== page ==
Another thing which struck me is that the Predator branding is now only located on the inside of the laptop. I get it; some people might be a little self-conscious using a laptop with the word 'Predator' on it in public. It's okay, the blue accents will still let people know that you're a gamer, so no worries there. 

The metal cover with anodized finish gives the Helios a more sturdy feel than previous years, though I would have loved to have seen it all over the laptop instead of just the cover.


(Image credit: Future)
Helios 300 specs

Price: $1,499
Processor: Intel Core i7-10750H (6 core)
Graphics: Nvidia RTX 2070 with Max-Q Design
Memory: 16GB dual-channel DDR4
Display: 15.6-inch 1080p IPS,
Refresh rate: 240Hz
Storage: 512GB PCIe NVMe
Battery: 59Wh
Connectivity: 1 x USB Type C, 3 x USB 3.2, 1 X HDMI 2.0, 1 x miniDP, 1 x ethernet, 1 x headphone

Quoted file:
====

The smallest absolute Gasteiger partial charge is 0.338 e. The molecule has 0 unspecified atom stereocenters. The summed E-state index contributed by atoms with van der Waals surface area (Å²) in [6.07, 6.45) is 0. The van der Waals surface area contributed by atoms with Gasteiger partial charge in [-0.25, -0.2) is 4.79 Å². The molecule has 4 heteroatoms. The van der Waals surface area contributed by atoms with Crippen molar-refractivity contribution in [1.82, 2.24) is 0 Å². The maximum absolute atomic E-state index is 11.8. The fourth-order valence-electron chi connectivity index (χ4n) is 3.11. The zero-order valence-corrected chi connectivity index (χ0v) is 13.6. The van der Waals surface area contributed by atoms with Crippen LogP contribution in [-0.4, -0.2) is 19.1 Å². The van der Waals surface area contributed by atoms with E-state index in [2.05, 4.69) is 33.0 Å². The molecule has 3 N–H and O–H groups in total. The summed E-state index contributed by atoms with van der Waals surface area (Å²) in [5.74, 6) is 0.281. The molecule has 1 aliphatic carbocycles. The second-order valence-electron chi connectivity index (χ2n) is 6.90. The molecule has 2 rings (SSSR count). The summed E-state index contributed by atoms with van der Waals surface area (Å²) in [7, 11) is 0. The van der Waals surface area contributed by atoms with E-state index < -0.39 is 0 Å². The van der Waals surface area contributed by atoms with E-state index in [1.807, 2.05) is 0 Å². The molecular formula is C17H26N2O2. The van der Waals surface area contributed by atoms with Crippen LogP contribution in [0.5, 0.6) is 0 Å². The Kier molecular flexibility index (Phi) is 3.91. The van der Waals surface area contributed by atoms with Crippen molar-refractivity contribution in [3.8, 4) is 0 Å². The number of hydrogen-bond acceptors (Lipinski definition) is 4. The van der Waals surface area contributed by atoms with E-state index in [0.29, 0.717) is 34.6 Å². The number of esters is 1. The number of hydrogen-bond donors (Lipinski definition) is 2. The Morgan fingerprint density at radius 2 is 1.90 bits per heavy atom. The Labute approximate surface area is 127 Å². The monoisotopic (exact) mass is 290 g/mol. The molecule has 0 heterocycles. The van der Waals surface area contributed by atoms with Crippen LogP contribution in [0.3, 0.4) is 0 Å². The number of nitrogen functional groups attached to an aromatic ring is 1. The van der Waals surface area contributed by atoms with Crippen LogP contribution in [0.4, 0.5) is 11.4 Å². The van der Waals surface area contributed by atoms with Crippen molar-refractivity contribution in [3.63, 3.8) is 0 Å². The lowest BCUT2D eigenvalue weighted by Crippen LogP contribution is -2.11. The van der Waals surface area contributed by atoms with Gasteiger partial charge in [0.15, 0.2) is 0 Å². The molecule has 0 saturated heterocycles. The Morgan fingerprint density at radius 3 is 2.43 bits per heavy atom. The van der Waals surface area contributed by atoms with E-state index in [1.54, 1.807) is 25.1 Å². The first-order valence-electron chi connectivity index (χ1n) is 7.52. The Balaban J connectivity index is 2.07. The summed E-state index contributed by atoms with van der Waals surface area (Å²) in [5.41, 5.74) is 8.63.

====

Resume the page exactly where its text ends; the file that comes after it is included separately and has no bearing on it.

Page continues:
OS: Windows 10 Home/Professional 64 Bit
Dimensions: 14.31" x 10.04" x .90"
Weight: 5.51lbs
Warranty: One year with 24/7 dedicated support line

The see-through keycaps make the 4-zone RGB lighting really pop and I like how the WASD and arrow keys can be highlighted using Predator Sense, Acer's software for controlling lighting, overclocking, fan control, etc.

The stock 512GB SSD is frankly pretty small considering the size of games these days, especially considering it's the only storage available. You'd be lucky to fit both Red Dead 2 and Call of Duty: Modern Warfare on there with your Windows install. The Helios 300 does have available slots for two SSDs and an HDD so upgrading down the road only requires a screwdriver and a decent-sized storage drive